Although the Lodha Committee report on reforms in cricket was laced with good intentions, and a few constructive proposals, it fell short of what needed to be done to clean up the Board of Control for Cricket in India. Two of the critical issues that plague the Board relate to extreme political interference, and long, sometimes unending, tenures of its office bearers. On both these counts, the Committee failed to recommend reforms and crucial measures. In fact, it has retained gaping loopholes in the system that will allow politicians to continue their stranglehold over the cricket body.
The report hinted at the role of politics and politicians in the Board:
“The fact that forces from politics and business see cricket administration as a stepping stone to recognition and publicity is irrelevant to the cricket fan, until he realises, as many embittered souls recently have, that the game is not really being played on the cricket pitch.”
This observation pointed to politicians from various political parties who were, and are, linked with BCCI and Indian cricket.
Sharad Pawar (Nationalist Congress Party), Arun Jaitley (Bharatiya Janata Party), Amit Shah (BJP), Rajiv Shukla (Congress) and Anurag Singh Thakur (BJP) have stomped their way into the BCCI, and left behind their stamp. This was one of the reasons that the Board managed to resist any outside interference in its workings over the past two decades. Clearly, one of the foremost responsibilities of the Lodha Committee should have been to eject the politicians out of the BCCI.
Why just ministers?
Alas, this was not to be. The relevant recommendation it made was that the proposed Apex Council, a nine-member governing body, should be constituted to manage the Board. Of the individuals who were barred to be elected to the Council included “a minister or government servant”, or someone who “holds any post of another sports body in the country”. By default, politicians who were not ministers, could continue to run roughshod over the BCCI. The Lodha Committee thus saved the jobs of Shukla, who heads the Indian Premium League governing council, and Thakur, who is the secretary of BCCI.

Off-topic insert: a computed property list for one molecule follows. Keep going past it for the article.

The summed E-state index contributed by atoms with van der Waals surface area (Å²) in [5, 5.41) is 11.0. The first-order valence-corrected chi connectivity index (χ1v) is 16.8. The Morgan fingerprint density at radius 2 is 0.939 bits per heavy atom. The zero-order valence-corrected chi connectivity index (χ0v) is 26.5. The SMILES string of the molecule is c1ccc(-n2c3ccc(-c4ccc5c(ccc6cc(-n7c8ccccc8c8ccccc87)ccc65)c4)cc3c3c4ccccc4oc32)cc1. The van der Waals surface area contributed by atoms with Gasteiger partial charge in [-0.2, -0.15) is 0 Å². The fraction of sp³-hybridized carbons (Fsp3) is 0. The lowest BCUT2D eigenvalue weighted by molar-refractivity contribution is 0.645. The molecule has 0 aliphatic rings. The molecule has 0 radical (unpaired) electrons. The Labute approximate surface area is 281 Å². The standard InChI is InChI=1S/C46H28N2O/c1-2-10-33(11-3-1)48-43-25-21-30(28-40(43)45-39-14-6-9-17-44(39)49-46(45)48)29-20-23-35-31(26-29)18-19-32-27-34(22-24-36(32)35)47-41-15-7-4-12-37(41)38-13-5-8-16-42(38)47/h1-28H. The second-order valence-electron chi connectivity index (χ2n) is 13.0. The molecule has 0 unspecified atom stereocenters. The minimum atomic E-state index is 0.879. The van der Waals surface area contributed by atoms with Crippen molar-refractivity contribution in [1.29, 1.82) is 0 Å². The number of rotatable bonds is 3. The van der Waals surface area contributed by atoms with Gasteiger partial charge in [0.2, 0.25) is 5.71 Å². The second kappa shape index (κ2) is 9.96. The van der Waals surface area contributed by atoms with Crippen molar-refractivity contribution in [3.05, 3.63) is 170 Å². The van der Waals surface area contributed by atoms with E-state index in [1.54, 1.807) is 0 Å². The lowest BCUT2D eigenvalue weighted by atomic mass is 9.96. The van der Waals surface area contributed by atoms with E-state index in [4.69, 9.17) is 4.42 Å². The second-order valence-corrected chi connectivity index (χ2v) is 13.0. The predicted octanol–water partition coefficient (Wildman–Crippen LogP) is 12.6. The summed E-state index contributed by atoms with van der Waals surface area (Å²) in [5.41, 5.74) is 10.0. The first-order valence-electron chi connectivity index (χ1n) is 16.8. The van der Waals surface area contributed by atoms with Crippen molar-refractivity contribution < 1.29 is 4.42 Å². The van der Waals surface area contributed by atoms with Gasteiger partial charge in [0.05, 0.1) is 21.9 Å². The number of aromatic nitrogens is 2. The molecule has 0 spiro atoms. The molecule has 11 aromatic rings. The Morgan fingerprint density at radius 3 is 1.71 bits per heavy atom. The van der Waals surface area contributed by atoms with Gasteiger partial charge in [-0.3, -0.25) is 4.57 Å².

It also allowed the likes of Shah, Pawar and Jaitley to continue to influence the inner workings of the Board. In addition, although the Committee felt that four “independent members” should be nominated or elected to the Apex Council, it kept the controls with the BCCI. The reason: apart from the five members, who would be the office bearers of the BCCI, one would be nominated by full members of the Board from “amongst themselves” and two – a male and a female – would be nominated by the proposed Players Association. It is difficult to assume that the these three nominated members would have the audacity to oppose the wishes and desires of the five office bearers of the BCCI. They would possibly behave like rubber stamps.
Another important suggestion in the Committee’s report was the restriction on the tenure of BCCI’s office bearers. It stated, “In order to ensure that the posts are not treated as permanent positions of power, each term should be for three years.” It added, “The total period for which a person can be a member of the Apex Council shall be nine years regardless of the capacity in which such position was or is occupied.” Finally, the report said, “However, in order to ensure that there is an appropriate cooling-off period, no person shall be a member of Apex Council for two consecutive terms.”
These recommendations were relevant because the former tainted and controversial BCCI President, N Srinivasan, had changed the rules that legally and technically allowed a President to continue in perpetuity, if he was elected by the members. However, by fixing each term for three years, the Lodha Committee reverted to the earlier rule of the Board, which stipulated that a President could be elected for a maximum of 2+1 years, or three years. In the past, it was observed that a term of three years allowed the outgoing BCCI President to assert indirect authority through a new President, who could be his friend, loyalist, or nominee.
What is more relevant is that the Lodha Committee failed to specify the extent of the so-called “cooling-off period”. Unfortunately, unless the Supreme Court makes some observations, or corrections, in the report, the BCCI will have a final say to define it. It can make it one year, which will allow the office bearers, especially President, to get a dummy in for 12 months, and come back for another three years. Since the total period proposed is for nine years, any powerful office bearer, especially a known politician, can thus directly and indirectly continue in the BCCI for 11 years.